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Maithili film Lotus Blooms contains the sweetness of Mamta in the bitter juice of reality

There are crores of such families in Africa, South America, South-East Asia and the Indian subcontinent, who, under compulsion, separate a piece of the liver from themselves. ‘Lotus Blooms’ is the story of every such deprived society. That’s why it has a global appeal like Majidi’s films.

Cinema is the reflection of the society, because it presents our emotions in individual and collective form. On the one hand, masala films are entertainment-oriented, while on the other hand, realistic films depict the bitter truth of human life with roughness. Bitter also has a juice.

Pratik Sharma’s Maithili film Lotus Blooms contains the sweetness of Mamta in the bitter juice of reality. From the point of view of literal language, Lotus Blooms may appear to be a regional film, but on testing the originality of the plot, it emerges as a film with a global appeal. How? Think of it like this.

The films of Shantaram, Ray, Fellini, De Sica, Benegal, Majidi have a commonality that their films go beyond the socio-geographical limits to underline human sensibilities and despite having a plot, are multi-layered on the basis of the message. Both these similarities are visible in Lotus Blooms directed by Prateek Sharma.

That’s why the natives of the countries of Middle-East Asia, Africa or Latin America will see the lotus blooms with the same fervor that is seen in Bihar and feel its essence with the same warmth as a Maithili speaking person. Prateek Sharma is an energetic director. After ‘Gutrun-Gutrun’, which came seven years ago, in the journey till ‘Lotus Blooms’, he has labored in mastering the cinematic craft. His progress is reflected in the elements of Lotus Blooms’s semiotics, background sound, lighting etc. His progress as a director is pleasant.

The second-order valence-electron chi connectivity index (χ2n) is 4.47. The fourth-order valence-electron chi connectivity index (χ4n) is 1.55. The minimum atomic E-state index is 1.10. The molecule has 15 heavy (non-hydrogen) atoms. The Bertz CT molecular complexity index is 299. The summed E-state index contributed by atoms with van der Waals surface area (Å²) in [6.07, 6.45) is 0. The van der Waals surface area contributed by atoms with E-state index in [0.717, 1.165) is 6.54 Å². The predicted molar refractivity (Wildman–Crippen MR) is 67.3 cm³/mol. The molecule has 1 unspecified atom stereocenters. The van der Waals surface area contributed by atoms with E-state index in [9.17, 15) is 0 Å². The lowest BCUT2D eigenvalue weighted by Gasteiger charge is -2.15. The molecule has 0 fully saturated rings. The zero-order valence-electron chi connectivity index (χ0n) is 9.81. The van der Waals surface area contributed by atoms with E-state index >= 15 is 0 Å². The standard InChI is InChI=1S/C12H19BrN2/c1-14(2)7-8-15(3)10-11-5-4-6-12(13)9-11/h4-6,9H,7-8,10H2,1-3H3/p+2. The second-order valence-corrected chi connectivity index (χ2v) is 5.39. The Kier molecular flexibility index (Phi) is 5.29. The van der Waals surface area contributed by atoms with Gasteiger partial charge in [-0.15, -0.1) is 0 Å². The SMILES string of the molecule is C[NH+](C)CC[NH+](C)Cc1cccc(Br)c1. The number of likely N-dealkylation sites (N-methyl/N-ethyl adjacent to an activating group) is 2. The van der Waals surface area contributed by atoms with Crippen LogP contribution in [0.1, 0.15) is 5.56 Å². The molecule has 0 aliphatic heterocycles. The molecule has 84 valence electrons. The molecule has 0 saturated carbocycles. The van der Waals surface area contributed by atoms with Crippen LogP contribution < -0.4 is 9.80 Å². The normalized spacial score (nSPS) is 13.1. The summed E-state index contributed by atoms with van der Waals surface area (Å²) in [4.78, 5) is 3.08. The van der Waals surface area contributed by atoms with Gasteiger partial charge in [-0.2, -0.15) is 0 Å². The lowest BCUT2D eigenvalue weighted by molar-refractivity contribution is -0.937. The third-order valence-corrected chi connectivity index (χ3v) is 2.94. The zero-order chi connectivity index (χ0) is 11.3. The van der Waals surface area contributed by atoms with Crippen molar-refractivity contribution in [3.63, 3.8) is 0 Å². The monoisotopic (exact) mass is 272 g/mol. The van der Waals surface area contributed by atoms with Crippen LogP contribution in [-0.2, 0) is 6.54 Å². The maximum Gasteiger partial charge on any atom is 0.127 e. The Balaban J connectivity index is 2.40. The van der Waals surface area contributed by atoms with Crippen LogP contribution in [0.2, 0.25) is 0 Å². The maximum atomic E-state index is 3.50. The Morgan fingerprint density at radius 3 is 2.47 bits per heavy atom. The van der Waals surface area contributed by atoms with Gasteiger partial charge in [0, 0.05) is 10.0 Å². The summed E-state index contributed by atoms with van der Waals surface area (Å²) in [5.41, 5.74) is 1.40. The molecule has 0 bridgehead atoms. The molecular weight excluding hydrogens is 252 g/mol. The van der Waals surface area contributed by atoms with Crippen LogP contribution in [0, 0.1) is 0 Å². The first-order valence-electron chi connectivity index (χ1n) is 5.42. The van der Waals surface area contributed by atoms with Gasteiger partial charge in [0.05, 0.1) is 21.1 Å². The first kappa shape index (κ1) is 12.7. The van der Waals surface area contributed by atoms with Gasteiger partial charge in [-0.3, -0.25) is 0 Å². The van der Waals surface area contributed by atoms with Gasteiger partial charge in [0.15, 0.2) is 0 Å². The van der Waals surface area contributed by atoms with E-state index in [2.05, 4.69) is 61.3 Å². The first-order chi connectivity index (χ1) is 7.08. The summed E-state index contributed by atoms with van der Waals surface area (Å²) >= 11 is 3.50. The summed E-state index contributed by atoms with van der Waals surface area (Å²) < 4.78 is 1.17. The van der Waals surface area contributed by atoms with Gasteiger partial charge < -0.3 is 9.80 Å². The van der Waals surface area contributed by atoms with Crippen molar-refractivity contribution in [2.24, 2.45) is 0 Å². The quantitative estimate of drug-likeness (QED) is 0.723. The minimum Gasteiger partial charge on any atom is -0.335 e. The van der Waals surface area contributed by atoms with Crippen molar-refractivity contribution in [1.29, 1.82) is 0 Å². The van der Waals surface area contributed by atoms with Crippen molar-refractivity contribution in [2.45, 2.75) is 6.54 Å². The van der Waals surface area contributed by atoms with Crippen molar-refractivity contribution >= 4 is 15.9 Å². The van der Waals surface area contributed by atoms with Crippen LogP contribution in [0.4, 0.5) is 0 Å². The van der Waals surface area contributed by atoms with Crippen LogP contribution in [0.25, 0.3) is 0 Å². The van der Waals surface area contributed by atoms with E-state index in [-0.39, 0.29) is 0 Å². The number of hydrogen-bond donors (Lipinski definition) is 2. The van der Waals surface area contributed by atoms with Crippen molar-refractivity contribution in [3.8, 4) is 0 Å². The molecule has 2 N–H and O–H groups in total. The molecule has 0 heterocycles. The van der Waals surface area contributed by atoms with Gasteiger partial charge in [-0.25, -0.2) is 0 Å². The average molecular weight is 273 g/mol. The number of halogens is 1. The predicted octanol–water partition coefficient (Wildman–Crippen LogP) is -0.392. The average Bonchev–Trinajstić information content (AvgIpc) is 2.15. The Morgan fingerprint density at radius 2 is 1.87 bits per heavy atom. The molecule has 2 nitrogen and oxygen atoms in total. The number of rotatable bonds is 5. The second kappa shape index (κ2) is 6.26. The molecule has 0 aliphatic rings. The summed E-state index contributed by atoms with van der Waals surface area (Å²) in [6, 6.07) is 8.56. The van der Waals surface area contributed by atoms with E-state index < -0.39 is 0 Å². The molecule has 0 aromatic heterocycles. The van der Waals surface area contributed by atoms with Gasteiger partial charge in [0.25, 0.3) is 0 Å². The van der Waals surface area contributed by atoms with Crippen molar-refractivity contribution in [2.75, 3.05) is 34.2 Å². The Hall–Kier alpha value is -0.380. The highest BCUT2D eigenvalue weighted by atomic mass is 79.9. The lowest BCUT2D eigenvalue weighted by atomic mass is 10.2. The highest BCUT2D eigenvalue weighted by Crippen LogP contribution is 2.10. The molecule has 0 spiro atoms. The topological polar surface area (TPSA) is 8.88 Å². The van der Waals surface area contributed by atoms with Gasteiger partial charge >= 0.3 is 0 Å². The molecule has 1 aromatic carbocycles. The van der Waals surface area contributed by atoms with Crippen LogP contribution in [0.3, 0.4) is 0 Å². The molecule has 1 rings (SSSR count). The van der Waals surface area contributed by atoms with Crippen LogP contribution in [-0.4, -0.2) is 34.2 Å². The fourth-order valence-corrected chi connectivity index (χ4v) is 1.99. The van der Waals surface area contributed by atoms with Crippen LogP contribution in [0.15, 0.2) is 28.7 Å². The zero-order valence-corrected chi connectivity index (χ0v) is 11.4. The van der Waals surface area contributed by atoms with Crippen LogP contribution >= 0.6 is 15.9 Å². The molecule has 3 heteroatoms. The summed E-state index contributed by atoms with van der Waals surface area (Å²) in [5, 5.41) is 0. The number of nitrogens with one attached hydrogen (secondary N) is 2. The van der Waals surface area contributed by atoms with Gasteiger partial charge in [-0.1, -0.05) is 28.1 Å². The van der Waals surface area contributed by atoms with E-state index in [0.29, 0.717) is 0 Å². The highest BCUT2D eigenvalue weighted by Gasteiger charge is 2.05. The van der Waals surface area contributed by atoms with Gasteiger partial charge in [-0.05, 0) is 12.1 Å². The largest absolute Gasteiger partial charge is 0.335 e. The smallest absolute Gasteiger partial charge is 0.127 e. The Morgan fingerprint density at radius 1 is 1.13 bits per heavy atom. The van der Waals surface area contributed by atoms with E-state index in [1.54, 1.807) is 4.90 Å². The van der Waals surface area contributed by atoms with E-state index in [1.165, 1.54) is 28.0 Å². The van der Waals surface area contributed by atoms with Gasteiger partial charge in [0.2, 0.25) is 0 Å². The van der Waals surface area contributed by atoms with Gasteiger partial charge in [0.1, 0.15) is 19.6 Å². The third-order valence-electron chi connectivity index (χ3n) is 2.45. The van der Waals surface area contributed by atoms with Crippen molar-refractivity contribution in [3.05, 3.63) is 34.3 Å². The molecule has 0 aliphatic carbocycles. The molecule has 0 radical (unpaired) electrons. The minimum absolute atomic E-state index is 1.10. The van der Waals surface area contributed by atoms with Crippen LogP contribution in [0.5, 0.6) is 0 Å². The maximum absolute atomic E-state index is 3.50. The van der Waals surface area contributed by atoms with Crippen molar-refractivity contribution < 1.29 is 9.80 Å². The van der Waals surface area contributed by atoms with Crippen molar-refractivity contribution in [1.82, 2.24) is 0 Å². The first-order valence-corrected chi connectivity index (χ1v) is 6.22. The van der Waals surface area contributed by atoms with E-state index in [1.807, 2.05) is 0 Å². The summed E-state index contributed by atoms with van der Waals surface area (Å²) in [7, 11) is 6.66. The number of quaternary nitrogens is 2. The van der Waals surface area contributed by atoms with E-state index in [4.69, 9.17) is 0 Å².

Lotus Blooms, Maithili Film, Maithili movie, Lotus Blooms movie
Prateek Sharma’s Maithili film Lotus Blooms blends the sweetness of Mamta in the bitter juice of reality.

Whether a film is in Maithili or Hindi, Marathi, Tamil, Telugu, French, Italian or Russian, beyond all these verbal languages, cinema craft has its own language which is expressed through various images. Technically this is called film semiotics. The more deeply a filmmaker uses this semiotics, the more skilled a filmmaker he is considered to be. Prateek Sharma has been successful in this task to a great extent. See some examples.

First see the image, Saraswati is standing on the middle of the road after Benu leaves. The frame is horizontally divided into two parts, land in one half and sky in the other half, that is, since that framing, Saraswati’s life has been divided into two parts. A part has broken off and gone to Singapore. The second image, the middle strip of Saraswati’s drawing which Amarendra alias Dheeraj touches from top to bottom, is an indicator of his growing affection for Saraswati. Third picture, Saraswati sleeps in Amarendra’s room with a mosquito net.

Here the mosquito net is a semipermeable curtain between them, leaving little room for privacy. One night, while applying a strip of mosquito net while sleeping, Saraswati’s hand gets stuck in it for a few moments and a fistful of cleft is left to close. Later, although Amarendra closes it, the filmmaker has indicated that now the semi-permeable curtain is about to be removed. The fourth image, Saraswati carving a picture of a baby and his mother while doing a Maithili painting in the work received from Amarendra, is a reminder that Saraswati’s only goal is still to get her son Benu back.